Only two men ever won more than 100 races in NASCAR's top series. Richard Petty is one. David Pearson is the other.
And one of them isn't going into the inaugural Hall of Fame class in Charlotte.
I admit being a bit prejudiced on the side of Pearson, as I spent half my childhood in Spartanburg and that's where Pearson is from. But Pearson is also one of the most gifted racers of any generation, and his record speaks for itself. The Silver Fox won 105 races -- second only to Petty's 200 -- and was one of the smoothest drivers of all time.
However, 40 percent of this first class that was announced Wednesday has been taken up by members of the France family, who basically created NASCAR and have run it for decades. Not only Bill France Sr. is in Class No.1 -- and I'd agree with that one, since he founded the sport -- but also Bill France Jr.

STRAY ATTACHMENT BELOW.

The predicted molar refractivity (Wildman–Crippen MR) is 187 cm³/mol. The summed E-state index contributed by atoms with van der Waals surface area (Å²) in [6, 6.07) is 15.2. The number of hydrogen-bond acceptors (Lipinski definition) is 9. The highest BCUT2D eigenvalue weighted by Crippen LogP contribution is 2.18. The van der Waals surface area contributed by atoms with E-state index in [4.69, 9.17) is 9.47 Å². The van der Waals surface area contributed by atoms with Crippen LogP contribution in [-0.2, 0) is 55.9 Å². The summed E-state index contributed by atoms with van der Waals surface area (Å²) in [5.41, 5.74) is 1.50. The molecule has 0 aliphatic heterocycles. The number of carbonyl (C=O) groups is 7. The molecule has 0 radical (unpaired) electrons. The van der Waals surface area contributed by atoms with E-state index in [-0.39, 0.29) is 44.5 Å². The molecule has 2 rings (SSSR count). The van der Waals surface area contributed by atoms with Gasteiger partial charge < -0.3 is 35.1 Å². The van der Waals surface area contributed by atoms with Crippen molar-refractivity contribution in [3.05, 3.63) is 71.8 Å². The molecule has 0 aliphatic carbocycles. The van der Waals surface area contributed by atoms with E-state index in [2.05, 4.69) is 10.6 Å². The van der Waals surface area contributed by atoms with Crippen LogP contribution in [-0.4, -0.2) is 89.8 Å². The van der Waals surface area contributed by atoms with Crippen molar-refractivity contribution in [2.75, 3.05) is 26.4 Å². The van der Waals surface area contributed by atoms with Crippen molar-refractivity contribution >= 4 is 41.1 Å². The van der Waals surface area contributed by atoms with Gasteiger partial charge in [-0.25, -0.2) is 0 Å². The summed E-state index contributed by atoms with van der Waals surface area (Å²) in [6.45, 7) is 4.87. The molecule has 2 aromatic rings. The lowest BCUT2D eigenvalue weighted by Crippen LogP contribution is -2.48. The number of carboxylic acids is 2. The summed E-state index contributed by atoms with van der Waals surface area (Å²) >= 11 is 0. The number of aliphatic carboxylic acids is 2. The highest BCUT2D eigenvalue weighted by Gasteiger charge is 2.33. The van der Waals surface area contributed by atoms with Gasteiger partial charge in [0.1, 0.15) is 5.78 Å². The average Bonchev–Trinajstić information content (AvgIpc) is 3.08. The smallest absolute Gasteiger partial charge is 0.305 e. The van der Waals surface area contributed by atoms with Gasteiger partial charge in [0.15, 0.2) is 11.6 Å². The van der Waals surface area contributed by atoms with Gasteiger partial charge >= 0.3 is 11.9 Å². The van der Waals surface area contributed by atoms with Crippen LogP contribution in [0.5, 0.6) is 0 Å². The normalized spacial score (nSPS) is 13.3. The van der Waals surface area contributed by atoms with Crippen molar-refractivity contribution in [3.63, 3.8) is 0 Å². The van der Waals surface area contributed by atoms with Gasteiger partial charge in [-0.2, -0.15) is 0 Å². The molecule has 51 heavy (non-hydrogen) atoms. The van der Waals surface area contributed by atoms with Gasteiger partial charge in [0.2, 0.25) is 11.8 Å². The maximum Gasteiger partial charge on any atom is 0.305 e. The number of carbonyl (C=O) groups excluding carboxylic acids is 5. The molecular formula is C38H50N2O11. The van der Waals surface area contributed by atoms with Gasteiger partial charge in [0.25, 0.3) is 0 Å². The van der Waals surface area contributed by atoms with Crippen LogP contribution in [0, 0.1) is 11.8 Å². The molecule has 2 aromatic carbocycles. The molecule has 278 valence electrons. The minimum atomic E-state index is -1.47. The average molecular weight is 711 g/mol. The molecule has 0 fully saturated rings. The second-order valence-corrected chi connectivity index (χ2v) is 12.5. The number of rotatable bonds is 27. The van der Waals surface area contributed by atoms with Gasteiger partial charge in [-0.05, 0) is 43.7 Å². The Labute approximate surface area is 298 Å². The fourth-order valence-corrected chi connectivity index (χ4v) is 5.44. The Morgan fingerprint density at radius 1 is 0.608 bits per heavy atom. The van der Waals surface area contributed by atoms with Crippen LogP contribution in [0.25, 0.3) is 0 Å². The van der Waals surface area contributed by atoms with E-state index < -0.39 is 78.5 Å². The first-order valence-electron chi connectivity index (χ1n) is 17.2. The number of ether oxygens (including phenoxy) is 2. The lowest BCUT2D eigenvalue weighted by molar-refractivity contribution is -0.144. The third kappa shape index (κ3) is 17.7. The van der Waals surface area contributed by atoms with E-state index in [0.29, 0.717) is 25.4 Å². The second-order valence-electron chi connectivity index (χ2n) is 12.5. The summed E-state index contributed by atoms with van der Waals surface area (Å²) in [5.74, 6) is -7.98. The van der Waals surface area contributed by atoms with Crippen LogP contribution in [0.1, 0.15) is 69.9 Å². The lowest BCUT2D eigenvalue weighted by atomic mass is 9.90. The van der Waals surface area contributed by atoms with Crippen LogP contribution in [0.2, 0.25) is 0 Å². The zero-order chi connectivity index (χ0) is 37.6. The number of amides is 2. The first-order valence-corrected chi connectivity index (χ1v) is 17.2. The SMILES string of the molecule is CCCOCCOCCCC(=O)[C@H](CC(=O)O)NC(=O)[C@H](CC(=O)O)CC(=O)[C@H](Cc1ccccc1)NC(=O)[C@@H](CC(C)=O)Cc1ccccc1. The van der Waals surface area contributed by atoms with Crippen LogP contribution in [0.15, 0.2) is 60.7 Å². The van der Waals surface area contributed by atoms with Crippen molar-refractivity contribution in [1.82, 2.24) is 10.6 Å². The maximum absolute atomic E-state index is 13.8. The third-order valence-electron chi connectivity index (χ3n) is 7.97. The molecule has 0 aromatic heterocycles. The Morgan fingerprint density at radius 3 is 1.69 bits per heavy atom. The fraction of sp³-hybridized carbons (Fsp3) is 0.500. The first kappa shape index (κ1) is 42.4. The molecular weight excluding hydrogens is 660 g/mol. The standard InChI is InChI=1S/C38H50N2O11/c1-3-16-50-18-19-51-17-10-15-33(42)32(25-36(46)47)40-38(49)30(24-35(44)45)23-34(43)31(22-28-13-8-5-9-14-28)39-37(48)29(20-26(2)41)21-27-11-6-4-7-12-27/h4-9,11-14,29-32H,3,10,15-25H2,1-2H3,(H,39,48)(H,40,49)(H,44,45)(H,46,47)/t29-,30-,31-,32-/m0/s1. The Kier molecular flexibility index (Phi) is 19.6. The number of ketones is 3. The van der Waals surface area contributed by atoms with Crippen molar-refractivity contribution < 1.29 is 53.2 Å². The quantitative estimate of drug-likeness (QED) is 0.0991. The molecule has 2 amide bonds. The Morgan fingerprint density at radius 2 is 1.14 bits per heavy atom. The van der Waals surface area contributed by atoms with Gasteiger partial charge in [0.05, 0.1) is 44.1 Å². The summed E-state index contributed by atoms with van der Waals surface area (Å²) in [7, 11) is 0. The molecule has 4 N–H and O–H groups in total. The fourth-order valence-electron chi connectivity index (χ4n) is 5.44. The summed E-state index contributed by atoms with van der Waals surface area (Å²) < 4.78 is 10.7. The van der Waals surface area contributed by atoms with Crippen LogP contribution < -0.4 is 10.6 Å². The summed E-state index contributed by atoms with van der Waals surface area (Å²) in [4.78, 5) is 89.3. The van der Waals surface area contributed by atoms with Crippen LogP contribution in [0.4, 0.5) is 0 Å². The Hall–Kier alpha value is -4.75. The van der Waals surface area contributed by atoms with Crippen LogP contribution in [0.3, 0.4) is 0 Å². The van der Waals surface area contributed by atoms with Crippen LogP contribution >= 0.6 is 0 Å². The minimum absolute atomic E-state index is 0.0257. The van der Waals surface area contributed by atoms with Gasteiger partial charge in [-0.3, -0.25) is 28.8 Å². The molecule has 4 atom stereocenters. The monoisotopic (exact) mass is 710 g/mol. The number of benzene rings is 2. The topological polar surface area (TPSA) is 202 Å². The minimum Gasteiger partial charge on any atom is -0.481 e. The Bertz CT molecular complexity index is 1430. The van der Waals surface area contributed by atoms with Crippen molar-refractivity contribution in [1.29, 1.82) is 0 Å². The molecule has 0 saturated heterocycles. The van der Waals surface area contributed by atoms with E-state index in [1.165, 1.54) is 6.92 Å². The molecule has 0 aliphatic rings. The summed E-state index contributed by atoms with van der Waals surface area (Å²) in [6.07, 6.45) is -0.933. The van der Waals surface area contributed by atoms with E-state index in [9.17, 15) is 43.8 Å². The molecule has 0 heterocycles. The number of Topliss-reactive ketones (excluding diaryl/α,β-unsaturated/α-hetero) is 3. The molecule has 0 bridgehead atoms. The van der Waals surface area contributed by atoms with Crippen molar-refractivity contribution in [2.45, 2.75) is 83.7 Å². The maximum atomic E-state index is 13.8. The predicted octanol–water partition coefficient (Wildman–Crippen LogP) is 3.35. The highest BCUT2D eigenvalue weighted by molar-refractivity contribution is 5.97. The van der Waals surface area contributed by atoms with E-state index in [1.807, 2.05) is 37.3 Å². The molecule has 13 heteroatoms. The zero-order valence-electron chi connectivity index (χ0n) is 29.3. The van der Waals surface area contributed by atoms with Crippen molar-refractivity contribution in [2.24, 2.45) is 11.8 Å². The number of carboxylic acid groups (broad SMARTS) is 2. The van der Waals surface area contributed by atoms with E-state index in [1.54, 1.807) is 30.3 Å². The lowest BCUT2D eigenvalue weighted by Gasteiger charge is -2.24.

Now Bill France Jr. made some great contributions to the sport, steering it expertly through a period of explosive growth, and there's no doubt he should be in the Hall of Fame.
At some point. Like in Class No.2, in 2011.
But I think the first class should have contained four drivers, not three (Richard Petty, Junior Johnson and Dale Earnhardt Sr. all made it, and rightfully so). The drivers, after all, are who the fans come to see. They are the stars. Pearson, one of the greatest stars ever, deserved to be among them.
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